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“No one earned a single cent during the first seven years of El Faro. Back then we relied on university students and volunteer contributors until we secured the funding to actually hire anyone. Today, El Faro is nearly 15 years old with a staff of 12 reporters, two editors and a multimedia team handling audio and video projects. It’s a small crew and everyone performs well beyond their ‘official’ job descriptions.

I wrote most of El Faro’s content when we first began and I still do some reporting – though far less than I’d like. Much of my days are now spent in meetings: discussing stories and ideas with my newsroom, talking to potential leads and sources and handling ‘damage control’ duties when stories don’t work out.

We post 15 to 20 stories each week along with op-ed columns from leading Latin American academics and intellectuals. El Faro pieces are long-form and investigative in nature, tackling issues such as poverty and violence and demanding accountability from our national institutions. Mostly we focus on impunity, because we believe this is the root cause of most of El Salvador’s problems. And we are independent of political or ideological interests. Before El Faro, Salvadorans were not used to reading media that could be critical of any politicians, any political party.

My generation is the media’s first to develop after El Salvador’s civil war, which lasted from 1980 to 1992. During the war I lived in exile in Mexico City where I studied at the Universidad Iberoamericana and worked as a radio sports announcer and at a newspaper. There’s a far more vital journalistic tradition in Mexico than El Salvador – with deeply experienced professionals who teach and guide younger talent. Today, this is a key part of El Faro’s own mission and many of our former reporters fill newsrooms across the country.

In 1997 I came back to El Salvador and worked both at a television station and as a special correspondent for La Prensa Grafica, one of our two major dailies. I balanced this with founding El Faro in 1998, my full-time career from 2005. Many of my colleagues had also returned from abroad, which injected new blood and a fresh perspective into the newsroom. Our world view is really the first to not be defined by the ideological baggage of war. We cannot, however, escape its legacy. One of El Faro’s most important achievements was my exclusive 2010 interview with Álvaro Saravia, the ringleader in the 1980 assassination of Archbishop Óscar Romero – an outspoken government critic whose murder symbolised civil war-era repression.

El Faro’s staff is made up of Salvadorans and foreigners. Much of what we cover takes place outside the country – home to 25 per cent of our readership. Most foreign news centres on Central America; we’re the first independent online media outlet there.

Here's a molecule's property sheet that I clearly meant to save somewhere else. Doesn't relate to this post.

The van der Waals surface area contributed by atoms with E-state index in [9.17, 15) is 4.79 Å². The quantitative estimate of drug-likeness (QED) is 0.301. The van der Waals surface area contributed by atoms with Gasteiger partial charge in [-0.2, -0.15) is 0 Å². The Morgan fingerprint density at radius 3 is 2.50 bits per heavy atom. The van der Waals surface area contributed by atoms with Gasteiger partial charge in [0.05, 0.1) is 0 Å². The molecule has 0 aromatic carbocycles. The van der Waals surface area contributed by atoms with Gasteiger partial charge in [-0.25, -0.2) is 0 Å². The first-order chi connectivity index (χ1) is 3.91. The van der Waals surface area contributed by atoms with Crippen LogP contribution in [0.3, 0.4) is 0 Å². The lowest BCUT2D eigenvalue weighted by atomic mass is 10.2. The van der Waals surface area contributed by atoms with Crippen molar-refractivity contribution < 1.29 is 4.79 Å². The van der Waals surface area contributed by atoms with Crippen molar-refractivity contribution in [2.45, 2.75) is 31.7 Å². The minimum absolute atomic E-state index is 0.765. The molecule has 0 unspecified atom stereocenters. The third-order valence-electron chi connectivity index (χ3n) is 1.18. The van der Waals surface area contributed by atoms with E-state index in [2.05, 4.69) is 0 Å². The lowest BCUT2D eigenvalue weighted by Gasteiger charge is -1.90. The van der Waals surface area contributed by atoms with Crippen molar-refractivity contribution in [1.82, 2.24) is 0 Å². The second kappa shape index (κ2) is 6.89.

I reported from Honduras during the 2009 presidential coup. I also secured an early interview with Julian Assange and El Faro was one the first Latin American media sources to publish WikiLeaks fully translated into Spanish. In 2007 we embarked on our first wide-scale, multinational reporting project – a two year-long exposé on undocumented migration from Central America to the US, called En el Camino, based from a temporary bureau in Mexico City, also producing a book and a documentary. We’re now working on a second series looking at the role of violence in Central America.

This spring we will host our third Central American Forum on Journalism. Last year’s forum highlight was a live interview with Salvadoran President Mauricio Funes, a former cnn en Español correspondent who almost never speaks to the press.

While there’s no ‘average’ working day for me, I usually wake up early and check emails to tackle any urgent editorial needs while still at home. I’m often in the office until 23.00. No one at El Faro has enough personal time and I don’t really have a social life – you might say travelling has become my social life. I’m on the road at least once or twice a month representing El Faro.

El Salvador has one of the highest murder rates in the world and the nature of El Faro’s work makes us a logical target for violence. We are concerned, of course, but I wouldn’t say we’re alarmed. There have been a few threats, but we don’t live in fear. Plus, our international visibility makes our work safer.”

1970: Born in Leuven, Belgium, to Salvadoran parents studying in Europe
1977: Returns home
1980: Moves to Mexico City during civil war
1990-1997: Studies at the Universidad Iberoamericana, Mexico City
1997: Returns to El Salvador, becomes head of international department at Teleprensa news station
1998: Establishes El Faro with Jorge Siman
2005: Makes El Faro his full-time occupation
2011: Dada awarded Maria Moors Cabot Prize from Columbia University

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